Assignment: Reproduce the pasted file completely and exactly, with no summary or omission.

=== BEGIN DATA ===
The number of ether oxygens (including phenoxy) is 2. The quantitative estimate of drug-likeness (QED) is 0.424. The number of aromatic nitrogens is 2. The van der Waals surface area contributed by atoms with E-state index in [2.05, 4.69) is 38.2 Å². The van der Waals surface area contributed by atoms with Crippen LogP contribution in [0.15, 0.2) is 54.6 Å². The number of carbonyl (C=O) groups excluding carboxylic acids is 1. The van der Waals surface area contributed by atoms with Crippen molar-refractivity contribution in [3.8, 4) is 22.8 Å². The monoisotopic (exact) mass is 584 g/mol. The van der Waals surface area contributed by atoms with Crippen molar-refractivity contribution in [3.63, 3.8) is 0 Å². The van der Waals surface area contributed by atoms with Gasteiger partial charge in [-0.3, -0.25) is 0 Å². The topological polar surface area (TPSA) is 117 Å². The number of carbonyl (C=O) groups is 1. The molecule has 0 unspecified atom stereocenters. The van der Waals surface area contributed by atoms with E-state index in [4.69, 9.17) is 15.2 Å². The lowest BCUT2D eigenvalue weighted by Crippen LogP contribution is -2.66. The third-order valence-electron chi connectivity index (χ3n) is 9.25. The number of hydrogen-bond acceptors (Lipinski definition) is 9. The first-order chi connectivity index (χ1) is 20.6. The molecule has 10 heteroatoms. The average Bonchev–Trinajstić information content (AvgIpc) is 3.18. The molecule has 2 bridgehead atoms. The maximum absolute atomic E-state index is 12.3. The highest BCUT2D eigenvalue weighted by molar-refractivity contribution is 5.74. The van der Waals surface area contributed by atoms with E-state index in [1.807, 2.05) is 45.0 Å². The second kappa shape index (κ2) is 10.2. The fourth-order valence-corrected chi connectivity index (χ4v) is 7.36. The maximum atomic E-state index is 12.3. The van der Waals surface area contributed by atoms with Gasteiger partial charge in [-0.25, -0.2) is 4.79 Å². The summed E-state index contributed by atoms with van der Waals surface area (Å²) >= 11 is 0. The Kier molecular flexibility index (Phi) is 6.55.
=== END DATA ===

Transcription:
The number of ether oxygens (including phenoxy) is 2. The quantitative estimate of drug-likeness (QED) is 0.424. The number of aromatic nitrogens is 2. The van der Waals surface area contributed by atoms with E-state index in [2.05, 4.69) is 38.2 Å². The van der Waals surface area contributed by atoms with Crippen LogP contribution in [0.15, 0.2) is 54.6 Å². The number of carbonyl (C=O) groups excluding carboxylic acids is 1. The van der Waals surface area contributed by atoms with Crippen molar-refractivity contribution in [3.8, 4) is 22.8 Å². The monoisotopic (exact) mass is 584 g/mol. The van der Waals surface area contributed by atoms with Crippen molar-refractivity contribution in [3.63, 3.8) is 0 Å². The van der Waals surface area contributed by atoms with Gasteiger partial charge in [-0.3, -0.25) is 0 Å². The topological polar surface area (TPSA) is 117 Å². The number of carbonyl (C=O) groups is 1. The molecule has 0 unspecified atom stereocenters. The van der Waals surface area contributed by atoms with E-state index in [4.69, 9.17) is 15.2 Å². The lowest BCUT2D eigenvalue weighted by Crippen LogP contribution is -2.66. The third-order valence-electron chi connectivity index (χ3n) is 9.25. The number of hydrogen-bond acceptors (Lipinski definition) is 9. The first-order chi connectivity index (χ1) is 20.6. The molecule has 10 heteroatoms. The average Bonchev–Trinajstić information content (AvgIpc) is 3.18. The molecule has 2 bridgehead atoms. The maximum absolute atomic E-state index is 12.3. The highest BCUT2D eigenvalue weighted by molar-refractivity contribution is 5.74. The van der Waals surface area contributed by atoms with E-state index in [1.807, 2.05) is 45.0 Å². The second kappa shape index (κ2) is 10.2. The fourth-order valence-corrected chi connectivity index (χ4v) is 7.36. The maximum atomic E-state index is 12.3. The van der Waals surface area contributed by atoms with Gasteiger partial charge in [-0.25, -0.2) is 4.79 Å². The summed E-state index contributed by atoms with van der Waals surface area (Å²) >= 11 is 0. The Kier molecular flexibility index (Phi) is 6.55.